Brenda

Debbie's L'Bri said...

art gallery shows where family members display their art, vote and receive prizes and home made ribbons.

We have done this. It is fun. A few weeks ago the kids put my picture on the frig. You have good ideas. I love to knit in the winter and my daughter is doing latch hook rug of Winnie the Pooh. The boys were doing wood projects.

Anonymous said...

A great post, Lady Lydia! In the summer I plan on projects for winter and try to 'lie by' the items to accomplish them. We don't have electricity until evening, when my husband gets home from work and gets our generator going. We get up at 5:30 a.m. and after I make him breakfast and he heads off for work,
I love sitting on the couch with our kerosene lights and knitting, and then doing some reading until it is light enough to do the chores and housework. Winter makes me feel cosy - even when we get down to -45!
blessings - carol

Anonymous said...

Many people don't care for chilly, rainy weather, but I look forward to it! Perhaps it's my Scots-Irish roots. I love taking walks in the damp, misty days. It's really the really blazing hot weather that I dread. But I also look forward to planning and planting that garden in the spring, so this week I will sit down and do just that!

Jane

Anonymous said...

These are excellent ideas. I live in an area that has miserable, dark days in the winter and it is very important to keep these things in mind. But, the days are getting a little bit longer already and soon, it will be spring!

Ginger said...

Your ideas are great! The candles and sewing projects stored up for cold, slow days is much better than dashing out in the wind, rain, and snow for them.

When my children were still home, I warmed gallons of hot cocoa, popped vats of popped corn, set out bushels of apples and grilled piles of grilled cheese sandwiches for all the children on our block. Their mothers all worked, but I was their to warm their cold fingers and hearts after an afternoon of sledding.

Like your mother, I stock my pantry to allow for few trips to the grocer. Although, I grow greens and sprouts indoors for fresh things.
During the winter, I write a lot, plan garden projects, and cook a pot of beans or marinara in my solar oven on my front porch. I want to go out and walk, but usually exercise indoors. Our climate is cold, windy, and dry. But it's also very sunny 300 days a year. After a snow storm, the sun comes out to shine on the brilliant, white landscape. I read more, listen to more music, soak in the hot tub more, and write more letters. I go to bed earlier and wear more cozy wool and flannel. I stay in bed later, praying and reading my devotionals from the comfort of my nest of blankets. Winter isn't so bad if you look at it as a gift from God.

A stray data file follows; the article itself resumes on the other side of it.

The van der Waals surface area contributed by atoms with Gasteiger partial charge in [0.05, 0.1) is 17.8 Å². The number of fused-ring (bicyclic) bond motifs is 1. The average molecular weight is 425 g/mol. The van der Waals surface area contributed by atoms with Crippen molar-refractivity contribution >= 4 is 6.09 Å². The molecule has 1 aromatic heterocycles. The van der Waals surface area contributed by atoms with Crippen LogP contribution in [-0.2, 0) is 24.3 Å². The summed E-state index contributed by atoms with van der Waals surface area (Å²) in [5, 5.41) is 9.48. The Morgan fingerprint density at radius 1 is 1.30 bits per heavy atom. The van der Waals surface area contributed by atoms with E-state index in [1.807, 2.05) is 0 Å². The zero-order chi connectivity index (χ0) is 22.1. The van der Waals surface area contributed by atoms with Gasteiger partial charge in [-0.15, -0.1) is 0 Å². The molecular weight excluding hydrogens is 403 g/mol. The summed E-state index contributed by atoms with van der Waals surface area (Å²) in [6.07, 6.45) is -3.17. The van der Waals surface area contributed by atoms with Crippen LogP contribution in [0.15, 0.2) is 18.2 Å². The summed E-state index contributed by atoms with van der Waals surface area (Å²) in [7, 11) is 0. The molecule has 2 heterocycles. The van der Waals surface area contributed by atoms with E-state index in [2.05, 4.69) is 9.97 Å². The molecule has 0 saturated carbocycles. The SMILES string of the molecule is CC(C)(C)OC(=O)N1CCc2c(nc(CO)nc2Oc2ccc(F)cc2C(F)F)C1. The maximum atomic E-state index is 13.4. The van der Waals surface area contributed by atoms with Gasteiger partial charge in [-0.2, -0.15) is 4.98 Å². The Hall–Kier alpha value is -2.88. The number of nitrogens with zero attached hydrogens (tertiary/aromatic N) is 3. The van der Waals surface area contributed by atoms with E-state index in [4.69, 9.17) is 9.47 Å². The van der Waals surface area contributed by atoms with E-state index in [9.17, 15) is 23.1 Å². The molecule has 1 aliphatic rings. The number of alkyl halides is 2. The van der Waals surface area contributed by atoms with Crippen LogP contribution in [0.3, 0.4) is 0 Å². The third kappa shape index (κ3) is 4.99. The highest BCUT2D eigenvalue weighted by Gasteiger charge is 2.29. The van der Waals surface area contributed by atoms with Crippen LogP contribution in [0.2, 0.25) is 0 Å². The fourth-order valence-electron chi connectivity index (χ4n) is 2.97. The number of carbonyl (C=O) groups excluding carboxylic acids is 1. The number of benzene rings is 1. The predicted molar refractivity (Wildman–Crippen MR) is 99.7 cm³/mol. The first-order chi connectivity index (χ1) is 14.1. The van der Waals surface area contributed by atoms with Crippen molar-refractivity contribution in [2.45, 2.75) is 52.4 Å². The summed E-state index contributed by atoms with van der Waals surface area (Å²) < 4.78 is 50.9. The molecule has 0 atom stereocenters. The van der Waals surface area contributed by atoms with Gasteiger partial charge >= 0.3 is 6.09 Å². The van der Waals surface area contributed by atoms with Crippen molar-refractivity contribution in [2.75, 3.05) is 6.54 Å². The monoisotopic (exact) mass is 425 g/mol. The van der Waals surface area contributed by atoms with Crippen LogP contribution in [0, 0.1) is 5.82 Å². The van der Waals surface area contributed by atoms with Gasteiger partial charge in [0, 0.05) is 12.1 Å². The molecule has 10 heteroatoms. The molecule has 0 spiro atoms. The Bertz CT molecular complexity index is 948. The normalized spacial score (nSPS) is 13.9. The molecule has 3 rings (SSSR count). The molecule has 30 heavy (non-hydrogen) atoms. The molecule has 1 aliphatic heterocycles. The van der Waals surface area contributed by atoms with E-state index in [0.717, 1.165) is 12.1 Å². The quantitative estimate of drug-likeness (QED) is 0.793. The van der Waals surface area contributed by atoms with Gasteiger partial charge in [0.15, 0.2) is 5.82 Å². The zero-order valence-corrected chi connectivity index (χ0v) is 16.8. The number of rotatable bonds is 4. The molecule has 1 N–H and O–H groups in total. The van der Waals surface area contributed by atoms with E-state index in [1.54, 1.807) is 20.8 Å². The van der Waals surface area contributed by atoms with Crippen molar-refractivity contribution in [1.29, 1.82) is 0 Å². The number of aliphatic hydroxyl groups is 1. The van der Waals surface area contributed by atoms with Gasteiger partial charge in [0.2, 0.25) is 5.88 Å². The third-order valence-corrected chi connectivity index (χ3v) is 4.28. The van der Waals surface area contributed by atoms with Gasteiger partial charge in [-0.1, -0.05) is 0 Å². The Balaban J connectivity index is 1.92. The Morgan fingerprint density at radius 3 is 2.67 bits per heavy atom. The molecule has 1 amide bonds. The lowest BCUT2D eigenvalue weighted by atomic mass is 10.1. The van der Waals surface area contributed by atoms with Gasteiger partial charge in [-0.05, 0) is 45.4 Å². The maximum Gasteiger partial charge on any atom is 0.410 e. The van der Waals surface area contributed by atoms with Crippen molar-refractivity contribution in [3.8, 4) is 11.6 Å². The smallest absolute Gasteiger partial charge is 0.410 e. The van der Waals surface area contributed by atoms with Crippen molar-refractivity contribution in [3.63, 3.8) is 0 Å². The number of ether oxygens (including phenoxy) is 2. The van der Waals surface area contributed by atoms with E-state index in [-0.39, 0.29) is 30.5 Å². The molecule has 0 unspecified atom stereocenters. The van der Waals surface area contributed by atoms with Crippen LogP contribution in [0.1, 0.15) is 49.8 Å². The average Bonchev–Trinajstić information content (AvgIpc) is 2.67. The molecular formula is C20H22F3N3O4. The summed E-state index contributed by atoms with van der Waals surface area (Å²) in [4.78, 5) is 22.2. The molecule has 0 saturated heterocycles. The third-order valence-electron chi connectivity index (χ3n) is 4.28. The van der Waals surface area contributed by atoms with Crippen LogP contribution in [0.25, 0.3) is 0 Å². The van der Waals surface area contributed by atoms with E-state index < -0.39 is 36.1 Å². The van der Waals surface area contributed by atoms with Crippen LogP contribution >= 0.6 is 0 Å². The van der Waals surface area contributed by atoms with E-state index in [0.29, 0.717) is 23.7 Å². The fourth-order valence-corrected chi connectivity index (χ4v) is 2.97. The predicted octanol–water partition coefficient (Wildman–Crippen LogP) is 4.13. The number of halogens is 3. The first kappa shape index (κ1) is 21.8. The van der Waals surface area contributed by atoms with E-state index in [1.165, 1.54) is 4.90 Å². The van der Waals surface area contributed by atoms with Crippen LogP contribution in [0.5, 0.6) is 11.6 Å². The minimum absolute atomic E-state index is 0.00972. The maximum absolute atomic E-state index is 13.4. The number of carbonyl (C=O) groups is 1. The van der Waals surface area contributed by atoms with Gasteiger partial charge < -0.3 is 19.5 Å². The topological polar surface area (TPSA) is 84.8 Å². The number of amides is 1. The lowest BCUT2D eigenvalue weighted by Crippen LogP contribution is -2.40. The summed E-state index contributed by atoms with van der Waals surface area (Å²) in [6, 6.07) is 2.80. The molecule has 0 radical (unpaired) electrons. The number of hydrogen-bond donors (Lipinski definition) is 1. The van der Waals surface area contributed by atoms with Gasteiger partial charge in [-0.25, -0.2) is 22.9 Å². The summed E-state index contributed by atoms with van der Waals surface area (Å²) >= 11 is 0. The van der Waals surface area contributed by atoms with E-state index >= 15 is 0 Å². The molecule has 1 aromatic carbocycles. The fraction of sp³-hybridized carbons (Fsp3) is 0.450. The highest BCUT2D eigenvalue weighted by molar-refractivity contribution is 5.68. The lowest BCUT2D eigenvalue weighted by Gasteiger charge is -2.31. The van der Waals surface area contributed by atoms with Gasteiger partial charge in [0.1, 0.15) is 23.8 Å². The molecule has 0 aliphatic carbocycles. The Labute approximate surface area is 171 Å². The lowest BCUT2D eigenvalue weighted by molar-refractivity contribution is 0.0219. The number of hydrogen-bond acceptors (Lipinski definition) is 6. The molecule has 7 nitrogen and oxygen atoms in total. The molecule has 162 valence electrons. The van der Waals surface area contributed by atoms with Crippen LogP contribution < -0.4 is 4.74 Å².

Katrinka said...

Excellent post. In recent years we have been able to take advantage of the cycle of the seasons to plan home improvement projects for winter. This year we're repainting our bedroom and redoing the floor ... a project that I yearned to do in the busier summer days. Now we have the opportunity to serenely plan our daily chores around the winter project of our bedroom, without rushing and cramming all the outdoor duties that demand our attention in warmer months. In our old place, we will have many more winters of projects ahead of us!

I also love getting everything ready for winter ... kerosene heater and lanterns cleaned and with fresh wicks and some kerosene set by; propane ordered and paid for; electric space heaters ready and waiting; all the warm weather clothes upstairs and the cold weather clothes downstairs; flannel sheets and thick comforters on the bed and summer sheets packed away; winter coats, scarves, mittens, boots ... by spring we are so ready to leave the house without bundling up!!

Very timely post and very encouraging! I especially like the idea of pretending you're on a boat.

Anonymous said...

Beautiful post.

I like a big snowstorm, but I am scared of the power going out, because it keeps our heat going. This year we bought a gas insert that can ignite without electric, so I fear no longer : )

~ Ann

Anonymous said...

Beautiful! Were you homeschooled? It sounds like your mother prepared you for homeschooling with the way she taught you.

Katrinka said...

Losing power was a fear we had as well. We have two small unvented propane wall heaters that are capable of heating the rooms they are in, and then some. One in the kitchen and one in the livingroom. They also can be ignited without electricity. We use them even when we do have power, just to supplement the furnace and we really enjoy them a lot. I believe it helps cut down the heating bill, as the furnace doesn't need to run as much.

My mother had one in her kitchen when I was a girl, because all we had to heat the whole house was a fuel oil stove in the livingroom. I scorched my nightgown one morning by standing so close to her heater! Now they put protective grills and glass over the flame.

Alexandra said...

Spring cleaning in winter - that's what I do as well. I've been doing major deep cleaning and de-cluttering, a little each week. It's a good time to move furniture and scrub down all the walls top to bottom...makes the place feel fresh. :)

Mrs. Pilgrim said...

I wonder if such a thing could be found to keep a computer going when the electric is out.

Mrs. Sherman, I'm not aware of a handcrank-style generator for computers, but an UPS (Uninterruptible Power Supply) can keep your computer running for as much as an hour after losing electricity, although they're typically only good for about ten minutes. Still, it's enough to finish what you were working on, get to the things you want, and then shut it down safely.

A laptop with a fully-charged battery can go for days after power loss, if you use it sparingly, too.